- Starling crashed the plane into the drilling platform? The platform that drills for oil? First of all, causing a major explosion on a big rig like that would endanger every life on the facility. In fact, it would be miraculous if every crew member wasn't blown to hell, so the Birds' ban on killing is a sham.
Whoever came up with this strategy is a goddamn moron, and I'm not talking about Poison Ivy or one of the other characters. I'm referring to the so-called talent who thought up this sequence. Whoever it was did absolutely zero research into this kind of attack. And the reason I know he/she did absolutely zero research is that any research, any at all--the bare minimum--would have show how impossible this strategy would be.
While sabotaging the drill, they find unexpected survivors trapped onboard, probably because the fiery debris of a jet airplane just dropped onto their break room. Starling refuses to go ahead with their plans while innocent lives are at risk. Poison Ivy knocks her out and blows up the rig.
Somehow, everyone gets out alive. Ivy even carries Starling outside. I guess she wanted her alive instead of releasing the virus that would make the world exactly the way she would like it.
After that, they return to Gotham so Poison Ivy can recuperate in a weird chemical bath being operated by someone who looks vaguely doctor-ish. The "doctor" doesn't give a name, because who cares what his name is and Swierczynski couldn't think of anything.
I don't know if the image of Batgirl tugging on her glove like she's about to perform a rectal exam on someone is the creepiest panel of this series or the best, but it's one or both of those. Then she flashes her gang sign which is the cue that they're not going to take being used by Ivy any longer.
Wait. Batgirl is… going for help? What is she six years old? She's a superhero! She wears the bat symbol. She is the help people seek! I get that she's presumably running to Batman so he can work on a cure for the toxin in their system, but this could have been handled in a less spastic, juvenile manner.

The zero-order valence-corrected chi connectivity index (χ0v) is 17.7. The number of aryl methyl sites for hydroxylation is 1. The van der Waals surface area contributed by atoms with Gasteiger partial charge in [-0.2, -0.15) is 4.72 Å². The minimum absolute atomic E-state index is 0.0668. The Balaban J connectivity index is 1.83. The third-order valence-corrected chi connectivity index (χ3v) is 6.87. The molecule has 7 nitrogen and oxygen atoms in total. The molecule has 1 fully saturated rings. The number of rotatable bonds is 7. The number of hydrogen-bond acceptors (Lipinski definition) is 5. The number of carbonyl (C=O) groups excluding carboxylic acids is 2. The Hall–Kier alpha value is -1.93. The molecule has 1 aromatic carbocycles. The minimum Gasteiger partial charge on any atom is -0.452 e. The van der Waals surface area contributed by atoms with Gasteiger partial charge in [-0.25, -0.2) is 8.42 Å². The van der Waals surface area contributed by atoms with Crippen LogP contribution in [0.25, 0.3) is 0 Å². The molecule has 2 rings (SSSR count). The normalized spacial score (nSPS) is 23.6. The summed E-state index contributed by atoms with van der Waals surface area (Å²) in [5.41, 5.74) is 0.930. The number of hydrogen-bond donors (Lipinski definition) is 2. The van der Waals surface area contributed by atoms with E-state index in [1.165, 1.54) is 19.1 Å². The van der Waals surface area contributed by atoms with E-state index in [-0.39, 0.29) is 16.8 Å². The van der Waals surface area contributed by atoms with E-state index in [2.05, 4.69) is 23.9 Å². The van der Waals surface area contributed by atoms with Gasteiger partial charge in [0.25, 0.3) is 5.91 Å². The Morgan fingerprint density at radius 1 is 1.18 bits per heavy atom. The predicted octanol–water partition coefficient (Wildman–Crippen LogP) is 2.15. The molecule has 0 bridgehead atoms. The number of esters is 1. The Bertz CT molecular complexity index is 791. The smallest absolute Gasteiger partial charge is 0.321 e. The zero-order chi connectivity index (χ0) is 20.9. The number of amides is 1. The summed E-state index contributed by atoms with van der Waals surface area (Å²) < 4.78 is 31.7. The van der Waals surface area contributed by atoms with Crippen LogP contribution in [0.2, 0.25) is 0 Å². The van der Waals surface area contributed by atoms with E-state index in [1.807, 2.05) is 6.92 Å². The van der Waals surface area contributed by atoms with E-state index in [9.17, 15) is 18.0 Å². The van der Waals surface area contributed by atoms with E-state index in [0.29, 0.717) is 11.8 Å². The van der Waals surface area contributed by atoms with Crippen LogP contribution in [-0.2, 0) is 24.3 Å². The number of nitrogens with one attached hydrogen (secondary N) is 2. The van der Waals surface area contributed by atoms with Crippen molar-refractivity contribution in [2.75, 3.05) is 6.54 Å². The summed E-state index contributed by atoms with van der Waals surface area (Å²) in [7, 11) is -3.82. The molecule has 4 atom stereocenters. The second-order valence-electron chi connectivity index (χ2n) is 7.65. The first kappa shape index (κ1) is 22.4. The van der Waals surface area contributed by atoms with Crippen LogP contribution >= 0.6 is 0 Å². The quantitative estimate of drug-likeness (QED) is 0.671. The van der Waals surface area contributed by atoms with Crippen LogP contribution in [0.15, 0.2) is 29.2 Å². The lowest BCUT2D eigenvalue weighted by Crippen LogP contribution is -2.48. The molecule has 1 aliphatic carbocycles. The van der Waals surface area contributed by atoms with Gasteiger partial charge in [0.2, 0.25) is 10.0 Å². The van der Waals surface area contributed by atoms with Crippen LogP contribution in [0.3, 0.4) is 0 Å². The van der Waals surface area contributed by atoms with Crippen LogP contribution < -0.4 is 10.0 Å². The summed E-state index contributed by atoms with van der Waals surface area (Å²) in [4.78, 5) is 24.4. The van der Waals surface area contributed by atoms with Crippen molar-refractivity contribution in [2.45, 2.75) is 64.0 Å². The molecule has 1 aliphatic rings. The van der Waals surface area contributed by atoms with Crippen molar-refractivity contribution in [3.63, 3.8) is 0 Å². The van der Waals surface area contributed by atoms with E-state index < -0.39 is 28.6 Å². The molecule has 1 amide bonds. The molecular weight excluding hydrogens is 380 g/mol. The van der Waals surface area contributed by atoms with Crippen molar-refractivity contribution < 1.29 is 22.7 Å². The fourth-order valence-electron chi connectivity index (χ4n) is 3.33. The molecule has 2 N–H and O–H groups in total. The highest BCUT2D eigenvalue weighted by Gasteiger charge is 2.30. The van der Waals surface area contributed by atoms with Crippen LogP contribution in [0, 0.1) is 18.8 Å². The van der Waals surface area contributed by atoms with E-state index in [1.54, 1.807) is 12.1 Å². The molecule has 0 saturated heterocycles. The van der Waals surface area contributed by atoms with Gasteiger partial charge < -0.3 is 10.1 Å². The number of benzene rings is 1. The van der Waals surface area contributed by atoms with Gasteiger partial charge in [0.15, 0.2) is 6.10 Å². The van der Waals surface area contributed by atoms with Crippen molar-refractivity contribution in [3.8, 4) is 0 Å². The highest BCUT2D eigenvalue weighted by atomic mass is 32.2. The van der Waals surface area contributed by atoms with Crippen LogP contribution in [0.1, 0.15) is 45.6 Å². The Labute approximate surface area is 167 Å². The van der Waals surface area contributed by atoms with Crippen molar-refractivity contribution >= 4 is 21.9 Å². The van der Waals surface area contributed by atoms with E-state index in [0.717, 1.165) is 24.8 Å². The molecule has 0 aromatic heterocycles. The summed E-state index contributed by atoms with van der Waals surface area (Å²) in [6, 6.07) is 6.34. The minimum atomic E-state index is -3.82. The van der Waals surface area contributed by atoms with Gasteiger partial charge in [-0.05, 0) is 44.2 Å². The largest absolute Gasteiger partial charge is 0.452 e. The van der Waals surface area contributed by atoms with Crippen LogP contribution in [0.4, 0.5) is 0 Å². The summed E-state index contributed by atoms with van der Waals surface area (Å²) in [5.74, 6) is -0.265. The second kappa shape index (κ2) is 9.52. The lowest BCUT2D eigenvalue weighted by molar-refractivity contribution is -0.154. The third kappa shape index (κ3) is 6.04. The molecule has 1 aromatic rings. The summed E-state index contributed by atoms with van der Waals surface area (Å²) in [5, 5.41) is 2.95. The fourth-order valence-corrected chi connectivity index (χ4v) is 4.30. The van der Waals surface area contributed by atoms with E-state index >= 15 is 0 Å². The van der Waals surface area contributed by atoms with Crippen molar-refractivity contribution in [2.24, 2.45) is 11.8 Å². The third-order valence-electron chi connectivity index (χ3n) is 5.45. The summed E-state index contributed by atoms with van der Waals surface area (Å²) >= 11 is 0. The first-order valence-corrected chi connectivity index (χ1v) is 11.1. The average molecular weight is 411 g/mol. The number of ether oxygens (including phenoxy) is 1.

The others fight Poison Ivy again. Starling gets her wrists possibly broken or hurt. Doesn't matter. Katana slices up Poison Ivy's back severely enough to take her out of the fight and maybe even kill her.
Black Canary questions Katana's methods, which once again calls everything about this team and its nature into question.
Black Canary acknowledges that she was a fool to ever trust Poison Ivy. Admitting it is the first step, I guess…
It sure seems like this is the last time we'll see Poison Ivy in this series.
This issue begins and ends with Black Canary addressing questions that point out the faults in this series. "This is not why I formed this team," Dinah says at the end. Probably true, but the fact is, we don't know why she formed the team. We still don't know the team's agenda or their purpose.
Maybe those questions will be answered in issue #0 that comes next, but I doubt it.
Next week I'll start pulling double duty on my coverage of Black Canary in the New 52. I'll continue to recap this series every New Fifty-Tuesday, but before that, come by over the weekend when I review Team 7 #0.